Experience and achievements in programming contests make it easier to get a lucrative job at a notable software firm. Many tech companies value competitive programmers and are always on the lookout for high achievers in such contests. Noteworthy of these companies are Google and Facebook who have their own annual contests – Google Code Jam and Facebook Hacker Cup, respectively – both of which were originated for the sole purpose of picking out the best of the lot with a chance of employment. And there's IBM who sponsors the ACM ICPC. 

Other than all the worldly motivations mentioned above, there's a whole community of programmers who're into these competitions just for the lulz. Programming contests are like expositions for them where they show off their shining costumes that are their computing skills, and do a performance by coding and solving problems and beating off the competitors with faster and more efficient algorithms. To one day be deft enough in the arts of programming to treat these contests as mere recreation is the dream for many programmers. 

HOW'S BANGLADESH DOING?
The popularity of competitive programming in Bangladesh has been on the rise from the late 1990s. It has gained momentum in recent years with the increase of local promotions and contests. Many institutions around the country encourage their students to venture more into competitive programming. There are clubs, housing alumni and aspiring contestants alike, that promote competitive programming, train the newcomers and hold their own contests from time to time. They create a bridge between international communities and their students and help the students to participate in many contests held throughout the year.

Annual science fests held by many major public and private universities are also promoting competitive programming in the country. Aside from software contests and quiz competitions, programming contests steal the spotlight in the Computer Science Fests.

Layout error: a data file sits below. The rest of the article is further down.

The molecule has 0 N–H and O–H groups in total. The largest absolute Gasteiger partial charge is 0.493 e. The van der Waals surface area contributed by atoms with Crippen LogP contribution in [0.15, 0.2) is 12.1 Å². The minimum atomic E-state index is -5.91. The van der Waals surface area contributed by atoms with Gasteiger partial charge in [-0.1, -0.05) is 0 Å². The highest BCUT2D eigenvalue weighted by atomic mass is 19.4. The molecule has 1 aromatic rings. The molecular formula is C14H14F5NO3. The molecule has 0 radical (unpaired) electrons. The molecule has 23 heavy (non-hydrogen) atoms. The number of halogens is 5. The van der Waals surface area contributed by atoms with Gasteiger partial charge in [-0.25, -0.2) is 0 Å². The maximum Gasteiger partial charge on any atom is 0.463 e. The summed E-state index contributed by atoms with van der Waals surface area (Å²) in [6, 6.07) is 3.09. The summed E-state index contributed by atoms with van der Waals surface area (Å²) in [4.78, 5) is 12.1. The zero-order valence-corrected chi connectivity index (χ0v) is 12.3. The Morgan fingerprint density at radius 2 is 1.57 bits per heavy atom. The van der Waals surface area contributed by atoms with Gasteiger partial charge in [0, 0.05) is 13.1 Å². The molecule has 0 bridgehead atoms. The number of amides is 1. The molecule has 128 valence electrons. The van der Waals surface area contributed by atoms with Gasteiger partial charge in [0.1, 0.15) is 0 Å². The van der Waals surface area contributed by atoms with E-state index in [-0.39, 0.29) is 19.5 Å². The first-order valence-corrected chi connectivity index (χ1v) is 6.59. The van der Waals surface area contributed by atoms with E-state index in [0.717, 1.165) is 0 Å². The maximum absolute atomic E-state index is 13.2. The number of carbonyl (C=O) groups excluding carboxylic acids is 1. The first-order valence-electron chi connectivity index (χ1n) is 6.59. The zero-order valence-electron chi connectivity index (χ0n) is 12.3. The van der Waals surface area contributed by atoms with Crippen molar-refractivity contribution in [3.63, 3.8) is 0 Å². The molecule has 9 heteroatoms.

What is driving these recent strides in this field is the successful history of Bangladeshi contestants. For example, Dhaka has been hosting the ACM ICPC's Asian Regional Final since 1997 and at least one team has made it to the World Finals. These finalists have all been established in the field of computer science. Their success fuels the enthusiasm of aspirants of now and the future. 

The industrial scene in Bangladesh is also greatly influenced by competitive programming. In the tech sectors of the country where software engineers are employed, applicants are given problems to solve that are similar to or even copied from many online contests. They also take into account the public records from many online contest sites that display the competence and drive of the applicant.

Our government is taking initiatives in improving this sector and attracting the young demographic to the domain of computer science. They've recently arranged a National High School Programming contest where students from classes 6 to 12 participated. University undergrads who volunteered were astonished by the curiosity and skills of the young contestants. They're the signs of better days to come. 

HOW TO GET STARTED?
You're all set to go if you have basic knowledge in mathematics and programming and have an internet connection. For beginners, the best online site for practicing is UVA Online Judge that has a compilation of more than 4000 basic problems. There are also sites like CodeForces, HackerRank, LightOJ, SPOJ, CodeChef and many more. It's preferable to stick to one or two sites and climb up their rankings. Regularity is the key. There are plenty of resources on the internet if you ever get stuck, but plagiarism will be beneficial to no party. 

To compete in international events, you need to look out for online notices, subscribing to their social network pages. You also need to keep in mind their many rules and restrictions. Many require the verification from the institution you're studying at and a faculty as a coach, like the ACM ICPC. Getting ready for big contests like this require more than solving problems. You need teamwork and persistence to solve for 5 hours straight. Arranging contests for yourselves is a good way to go and clubs can be of great assistance in this regard.

The world of computer science is a vast realm, and it's getting bigger exponentially with each passing day. If you're willing to leave your mark then seize the opportunity that is competitive programming.

Special thanks to Sheikh M. Sarwar, Assistant Professor, Institute of Information Technology, University of Dhaka.

References:
https://en.wikipedia.org/wiki/ACM_ICPC_Dhaka_Site
https://www.quora.com/Where-are-the-ACM-ICPC-World-finalists-from-Bangla...
https://www.topcoder.com/tc?module=AlgoRank
https://uva.onlinejudge.org
https://codechef.com/icpc